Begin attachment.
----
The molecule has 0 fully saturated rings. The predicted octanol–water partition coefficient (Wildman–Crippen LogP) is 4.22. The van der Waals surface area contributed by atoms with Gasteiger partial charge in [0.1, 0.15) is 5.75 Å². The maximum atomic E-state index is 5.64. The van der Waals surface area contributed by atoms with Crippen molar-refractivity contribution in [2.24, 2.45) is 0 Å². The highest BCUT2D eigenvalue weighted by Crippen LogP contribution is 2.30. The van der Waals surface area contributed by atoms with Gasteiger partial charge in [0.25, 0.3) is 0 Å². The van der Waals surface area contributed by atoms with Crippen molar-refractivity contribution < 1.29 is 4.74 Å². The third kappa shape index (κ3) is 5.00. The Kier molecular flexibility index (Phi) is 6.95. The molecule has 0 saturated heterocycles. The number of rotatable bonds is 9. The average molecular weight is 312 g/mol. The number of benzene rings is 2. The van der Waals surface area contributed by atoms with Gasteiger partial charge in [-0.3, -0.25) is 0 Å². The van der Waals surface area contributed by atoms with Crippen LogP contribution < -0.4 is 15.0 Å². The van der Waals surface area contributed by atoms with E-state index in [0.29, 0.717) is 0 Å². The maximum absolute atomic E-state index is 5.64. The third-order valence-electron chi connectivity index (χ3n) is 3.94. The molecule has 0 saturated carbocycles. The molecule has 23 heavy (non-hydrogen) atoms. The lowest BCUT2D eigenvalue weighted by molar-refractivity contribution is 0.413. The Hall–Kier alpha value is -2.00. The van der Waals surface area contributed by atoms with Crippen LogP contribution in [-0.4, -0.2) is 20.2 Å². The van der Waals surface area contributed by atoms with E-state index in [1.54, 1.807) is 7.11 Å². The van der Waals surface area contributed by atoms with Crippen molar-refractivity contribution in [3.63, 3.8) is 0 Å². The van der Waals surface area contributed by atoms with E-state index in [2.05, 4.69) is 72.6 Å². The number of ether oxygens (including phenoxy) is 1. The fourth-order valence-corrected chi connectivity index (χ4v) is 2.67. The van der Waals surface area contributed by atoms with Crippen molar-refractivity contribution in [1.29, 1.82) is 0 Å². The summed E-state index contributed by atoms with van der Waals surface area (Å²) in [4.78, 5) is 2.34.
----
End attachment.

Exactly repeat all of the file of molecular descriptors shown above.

The molecule has 0 fully saturated rings. The predicted octanol–water partition coefficient (Wildman–Crippen LogP) is 4.22. The van der Waals surface area contributed by atoms with Gasteiger partial charge in [0.1, 0.15) is 5.75 Å². The maximum atomic E-state index is 5.64. The van der Waals surface area contributed by atoms with Crippen molar-refractivity contribution in [2.24, 2.45) is 0 Å². The highest BCUT2D eigenvalue weighted by Crippen LogP contribution is 2.30. The van der Waals surface area contributed by atoms with Gasteiger partial charge in [0.25, 0.3) is 0 Å². The van der Waals surface area contributed by atoms with Crippen molar-refractivity contribution < 1.29 is 4.74 Å². The third kappa shape index (κ3) is 5.00. The Kier molecular flexibility index (Phi) is 6.95. The molecule has 0 saturated heterocycles. The number of rotatable bonds is 9. The average molecular weight is 312 g/mol. The number of benzene rings is 2. The van der Waals surface area contributed by atoms with Gasteiger partial charge in [-0.3, -0.25) is 0 Å². The van der Waals surface area contributed by atoms with Crippen LogP contribution < -0.4 is 15.0 Å². The van der Waals surface area contributed by atoms with E-state index in [0.29, 0.717) is 0 Å². The maximum absolute atomic E-state index is 5.64. The third-order valence-electron chi connectivity index (χ3n) is 3.94. The molecule has 0 saturated carbocycles. The molecule has 23 heavy (non-hydrogen) atoms. The lowest BCUT2D eigenvalue weighted by molar-refractivity contribution is 0.413. The Hall–Kier alpha value is -2.00. The van der Waals surface area contributed by atoms with Crippen LogP contribution in [-0.4, -0.2) is 20.2 Å². The van der Waals surface area contributed by atoms with E-state index in [1.54, 1.807) is 7.11 Å². The van der Waals surface area contributed by atoms with Crippen molar-refractivity contribution in [3.63, 3.8) is 0 Å². The van der Waals surface area contributed by atoms with E-state index in [2.05, 4.69) is 72.6 Å². The number of ether oxygens (including phenoxy) is 1. The fourth-order valence-corrected chi connectivity index (χ4v) is 2.67. The van der Waals surface area contributed by atoms with Crippen molar-refractivity contribution in [1.29, 1.82) is 0 Å². The summed E-state index contributed by atoms with van der Waals surface area (Å²) in [4.78, 5) is 2.34.